26. 26. What happens when we heat a substance? The temperature does not always rise! Where does the heat energy go? We must supply energy to change a solid to a liquid or a liquid to a gas. Virtual Int 2 Physics – Mechanics & Heat – Heat – Latent Heat (Fusion)
27. 27. Melting Ice Virtual Int 2 Physics – Mechanics & Heat – Heat – Latent Heat (Fusion) Notice that energy is supplied to the ice but the temperature remains at 0 °C. 167 kJ of energy is required to melt the 0.5 kg of ice (to turn the solid to liquid) at 0 °C. How much energy would be required to melt 1 kg of ice at 0 °C? 334 kJ of energy. This is the specific latent heat of fusion of water.
28. 28. Specific Latent Heat of Fusion Virtual Int 2 Physics – Mechanics & Heat – Heat – Latent Heat (Fusion) When we heat a solid, it will melt and become a liquid. At this point, energy is required but the temperature does not rise. The specific latent heat of fusion of a substance is the heat energy required to change 1kg of solid at its melting point to 1 kg of liquid – without a change in temperature.
29. 29. Specific Latent Heat of Fusion The specific latent heat of fusion of a substance is the heat energy required to change 1kg of solid at its melting point to 1kg of liquid – without a change in temperature. Heat energy (J) E h = ml mass (kg) Specific latent heat
30. 30. Units of Specific Latent Heat (J) Eh l = m Specific latent heat J/kg (kg)
31. 31. Boiling Water Virtual Int 2 Physics – Mechanics & Heat – Heat – Latent Heat (Vaporisation) Notice that energy is supplied to the water but the temperature remains at 100 °C. 1130 kJ of energy is required to evaporate 0.5 kg of liquid (to turn 0.5 kg to gas) at 100 °C. How much energy would be required to evaporate 1 kg of water at 100 °C? 2260 kJ of energy. This is the specific latent heat of vaporisation of water.
32. 32. Specific Latent Heat of Vaporisation Virtual Int 2 Physics – Mechanics & Heat – Heat – Latent Heat (Vaporisation) When we heat a liquid, it will evaporate and become a gas. At this point, energy is required but the temperature does not rise. The specific latent heat of vaporisation of a substance is the heat energy required to change 1kg of liquid at its boiling point to 1kg ofvapour (gas) – without a change in temperature.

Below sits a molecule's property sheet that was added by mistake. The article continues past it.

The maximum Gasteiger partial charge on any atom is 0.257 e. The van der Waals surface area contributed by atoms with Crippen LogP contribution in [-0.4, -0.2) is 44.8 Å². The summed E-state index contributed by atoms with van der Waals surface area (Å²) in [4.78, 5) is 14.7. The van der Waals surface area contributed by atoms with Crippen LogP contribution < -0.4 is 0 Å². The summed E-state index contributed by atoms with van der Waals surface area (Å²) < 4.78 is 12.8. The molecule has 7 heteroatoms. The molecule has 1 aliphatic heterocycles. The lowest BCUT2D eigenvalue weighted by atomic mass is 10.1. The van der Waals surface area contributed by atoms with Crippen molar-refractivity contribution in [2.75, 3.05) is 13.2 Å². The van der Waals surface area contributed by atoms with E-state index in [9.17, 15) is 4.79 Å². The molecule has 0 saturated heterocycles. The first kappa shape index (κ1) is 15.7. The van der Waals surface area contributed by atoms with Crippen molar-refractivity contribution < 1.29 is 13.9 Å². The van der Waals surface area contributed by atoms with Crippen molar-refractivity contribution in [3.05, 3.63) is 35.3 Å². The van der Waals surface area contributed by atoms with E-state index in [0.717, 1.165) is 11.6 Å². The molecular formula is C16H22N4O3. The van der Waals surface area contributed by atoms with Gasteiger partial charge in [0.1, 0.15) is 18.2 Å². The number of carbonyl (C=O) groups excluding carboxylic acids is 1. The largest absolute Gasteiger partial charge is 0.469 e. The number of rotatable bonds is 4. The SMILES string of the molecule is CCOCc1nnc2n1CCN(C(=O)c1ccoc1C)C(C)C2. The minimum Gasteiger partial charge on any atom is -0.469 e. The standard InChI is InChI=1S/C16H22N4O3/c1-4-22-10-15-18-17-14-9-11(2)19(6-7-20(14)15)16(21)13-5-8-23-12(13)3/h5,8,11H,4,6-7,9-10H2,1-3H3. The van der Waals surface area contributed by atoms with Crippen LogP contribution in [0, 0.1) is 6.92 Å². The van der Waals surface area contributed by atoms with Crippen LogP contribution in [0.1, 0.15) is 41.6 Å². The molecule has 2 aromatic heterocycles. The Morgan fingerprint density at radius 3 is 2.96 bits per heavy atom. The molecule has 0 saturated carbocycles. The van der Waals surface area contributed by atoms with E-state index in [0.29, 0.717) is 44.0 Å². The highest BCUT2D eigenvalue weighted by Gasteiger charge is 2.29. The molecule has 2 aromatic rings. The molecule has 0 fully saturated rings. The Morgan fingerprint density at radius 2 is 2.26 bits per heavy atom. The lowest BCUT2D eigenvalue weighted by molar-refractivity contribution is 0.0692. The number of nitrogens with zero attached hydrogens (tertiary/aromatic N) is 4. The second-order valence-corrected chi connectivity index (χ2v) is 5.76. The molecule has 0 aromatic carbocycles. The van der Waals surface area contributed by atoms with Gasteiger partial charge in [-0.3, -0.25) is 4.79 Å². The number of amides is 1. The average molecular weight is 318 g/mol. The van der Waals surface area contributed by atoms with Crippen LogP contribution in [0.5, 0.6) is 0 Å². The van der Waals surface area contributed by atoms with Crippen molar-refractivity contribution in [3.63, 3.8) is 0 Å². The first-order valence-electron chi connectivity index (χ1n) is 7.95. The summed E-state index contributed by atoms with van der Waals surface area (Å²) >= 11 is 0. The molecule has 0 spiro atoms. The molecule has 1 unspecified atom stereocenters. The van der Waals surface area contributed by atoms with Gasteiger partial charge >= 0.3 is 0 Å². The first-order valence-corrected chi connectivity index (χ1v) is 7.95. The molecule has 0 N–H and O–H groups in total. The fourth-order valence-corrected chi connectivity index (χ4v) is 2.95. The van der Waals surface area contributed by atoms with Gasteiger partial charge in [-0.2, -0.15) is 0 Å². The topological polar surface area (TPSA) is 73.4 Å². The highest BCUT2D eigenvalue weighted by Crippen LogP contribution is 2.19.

33. 33. Specific Latent Heat of Vaporisation The specific latent heat of vaporisation of a substance is the heat energy required to change 1kg of liquid at its boiling point to 1kg of gas – without a change in temperature. Heat energy (J) E h = ml mass turned into vapour (kg) Specific latent heat
34. 34. Units of Specific Latent Heat (J) Eh l = m Specific latent heat J/kg Remember m is the mass turned into vapour. (kg)
35. 35. Example
36. 36. A solid is continuously heated until it eventually reaches the gas state. temperature / °C The What’s temperature happening of the solid is here? rising The What’s temperature happening of There’s no the liquid is What’s here? change in rising happening There is a temperature here? change because there What’s of state from liquid happening to is a change of gas so state – the solid here? no change in is melting temperature All the liquid has turned What’s to gas and the gas happening temperature here? begins to rise time / s
37. 37. Evaporation How does sweating keep us cool?
38. 38. Cooling by melting The ice requires energy to melt. It takes this energy from the bottles of beer, keeping them cool.
39. 39. Principle of Conservation of Energy Energy cannot be created or destroyed – simply transferred from one form to another.
40. 40. Doing work to lift an object When work is done to lift an object – the object gains potential energy. Energy is neither created nor destroyed, simply transformed from one form into another.
41. 41. Potential to Kinetic Energy At the top of the rollercoaster, the cart has potential energy. This is converted to kinetic energy. Energy is neither created nor destroyed, simply transformed from one form to another. In reality, some energy is “lost” due to friction – this means it is converted to a form which isn’t useful (heat).
42. 42. Kinetic Energy to ? What energy transformation takes place the bring a moving car to a halt? How can the force required to do this be calculated?
43. 43. Conservation of Energy The principle of conservation of energy also applies when we use electrical energy to heat substances.
44. 44. Example Calculate the time taken for a 500 W heater to melt 2 kg of ice at 0 °C. Think – we are talking about change of state without a change of temperature therefore latent heat.
45. 45. What do I know? Latent heat of fusion of ice l = 3.34x105 J/kg P = 500 W m = 2kg t=? Energy required to melt the ice = ? Time taken to melt the ice = ?
46. 46. What do I know? Latent heat of fusion of ice l = 3.34x105 J/kg P = 500 W m = 2kg t=? E h = ml E h = 2x 3.34x 10 5 E h = 6.68x 105 J E t = P 6.68x 10 5 t = 500 t = 1336s Conservation of energy tells us that the energy required to melt the ice must be the electrical energy provided by the heater.